Militant Fulani herdsmen are becoming bolder in their attacks on Christians farming in Nigeria’s besieged Middle-Belt region, according to a senior Church figure in the country.
Archbishop Ignatius Kaigama of Jos, capital of Plateau State located in the heart of the troubled area, spoke to Catholic charity Aid to the Church in Need of a “new audacity” shown by Fulani gunmen.
“Sometimes [militant Fulani] go so far as to burn houses, kill families and destroy crops”
The archbishop described how some farmers attack the Fulani’s cattle that are eating their crops and the herders retaliate “by attacking everything that belongs to you. Sometimes they go so far as to burn houses, kill families, and destroy crops.”
He said: “Recently, herdsmen have developed a kind of new audacity to invade and destroy farmers’ crops. They [militant Fulani] do so with such impetuosity that farmers are forced to react.
“In the past, there were problems between the two groups, but they were not that frequent.”
He added: “Cattle, as important as they are, cannot be valued over human beings. That does not mean that cows should be wounded, stolen or killed.”
The cleric stated that the use of “sophisticated weapons” by extremists from unidentified suppliers was a key factor in the surge of violence.
The archbishop said: “Even the president of our country [Muhammadu Buhari] also recognises that the Fulani we knew before only carried sticks and cutlasses to cut leaves to feed their animals.
“Now, those who destroy people’s crops are carrying sophisticated weapons.”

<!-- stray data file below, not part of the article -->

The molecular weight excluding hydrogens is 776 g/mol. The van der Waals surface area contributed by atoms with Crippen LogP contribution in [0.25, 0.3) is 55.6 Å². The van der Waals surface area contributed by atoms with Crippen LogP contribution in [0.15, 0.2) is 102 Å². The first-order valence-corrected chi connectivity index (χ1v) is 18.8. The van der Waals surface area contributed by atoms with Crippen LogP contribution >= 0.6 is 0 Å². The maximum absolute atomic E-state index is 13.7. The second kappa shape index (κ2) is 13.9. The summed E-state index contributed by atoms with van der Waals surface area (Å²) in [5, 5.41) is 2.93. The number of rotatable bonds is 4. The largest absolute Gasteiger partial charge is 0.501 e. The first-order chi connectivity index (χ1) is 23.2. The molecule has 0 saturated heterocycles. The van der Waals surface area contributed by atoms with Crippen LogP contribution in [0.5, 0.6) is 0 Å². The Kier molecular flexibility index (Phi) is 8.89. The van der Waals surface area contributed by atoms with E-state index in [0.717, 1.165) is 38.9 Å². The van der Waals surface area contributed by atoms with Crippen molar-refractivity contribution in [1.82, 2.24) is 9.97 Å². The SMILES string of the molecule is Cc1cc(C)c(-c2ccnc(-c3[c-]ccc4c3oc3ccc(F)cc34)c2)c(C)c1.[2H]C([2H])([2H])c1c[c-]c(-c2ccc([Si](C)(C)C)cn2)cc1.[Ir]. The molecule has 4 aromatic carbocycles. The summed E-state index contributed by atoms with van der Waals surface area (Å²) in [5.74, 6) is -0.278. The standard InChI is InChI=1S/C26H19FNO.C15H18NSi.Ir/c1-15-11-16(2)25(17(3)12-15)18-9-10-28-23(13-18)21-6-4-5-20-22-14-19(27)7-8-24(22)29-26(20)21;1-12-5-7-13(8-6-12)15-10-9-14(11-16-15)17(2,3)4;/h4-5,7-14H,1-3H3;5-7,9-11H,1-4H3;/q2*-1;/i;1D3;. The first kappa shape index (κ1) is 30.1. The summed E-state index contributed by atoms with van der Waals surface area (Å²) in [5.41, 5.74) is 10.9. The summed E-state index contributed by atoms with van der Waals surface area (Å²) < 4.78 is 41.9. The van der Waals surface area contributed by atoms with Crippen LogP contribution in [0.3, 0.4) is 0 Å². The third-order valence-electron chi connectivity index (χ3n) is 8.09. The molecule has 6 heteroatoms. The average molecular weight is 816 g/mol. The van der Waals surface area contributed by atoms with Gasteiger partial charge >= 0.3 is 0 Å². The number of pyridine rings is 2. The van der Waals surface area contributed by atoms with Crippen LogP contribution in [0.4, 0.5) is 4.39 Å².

He added: “We do not know where they get these weapons from, it is rather worrying because people are dying, people are being killed, all because of these conflicts between herdsmen and farmers.”
According to Archbishop Kaigama, President Buhari was claiming the arms had come into Nigeria from Libya, but the prelate said: “in reality, we do not know who the suppliers are.”
He added: “People can get weapons illegally if they have money. Herders can sell cows and acquire these sophisticated weapons… Farmers acquire such weapons too.”
Referring to the increase in violence across Nigeria’s Middle Belt, the prelate said: “One of the reasons could be that because the president of the country – Muhammadu Buhari – is himself a Fulani, the herdsmen think that they have an ally, and therefore, that they can do what they want and get away with it.
“Otherwise, people cannot explain why there is such a sudden increase in destruction.”
“I believe not enough has been done to challenge the herdsmen killings.”
Suggesting political inaction has facilitated the growth of extremism in the region, Archbishop Kaigama added: “I believe not enough has been done to challenge the herdsmen killings.
“It could either because of the so-called ‘hidden agenda’ or simply the absence of courage, determination, patriotism and political will.”
He said: “Our president should come out clearly, categorically and courageously to explain to his kinsmen why dialogue is the best solution.”
The archbishop’s comments come after Bishop William Avenya of Gboko, warned of the threat of genocide against Christians in the Middle Belt.
According to local reports, extremists last week killed more than 200 people in mainly Christian communities around Jos, although police gave a much lower figure.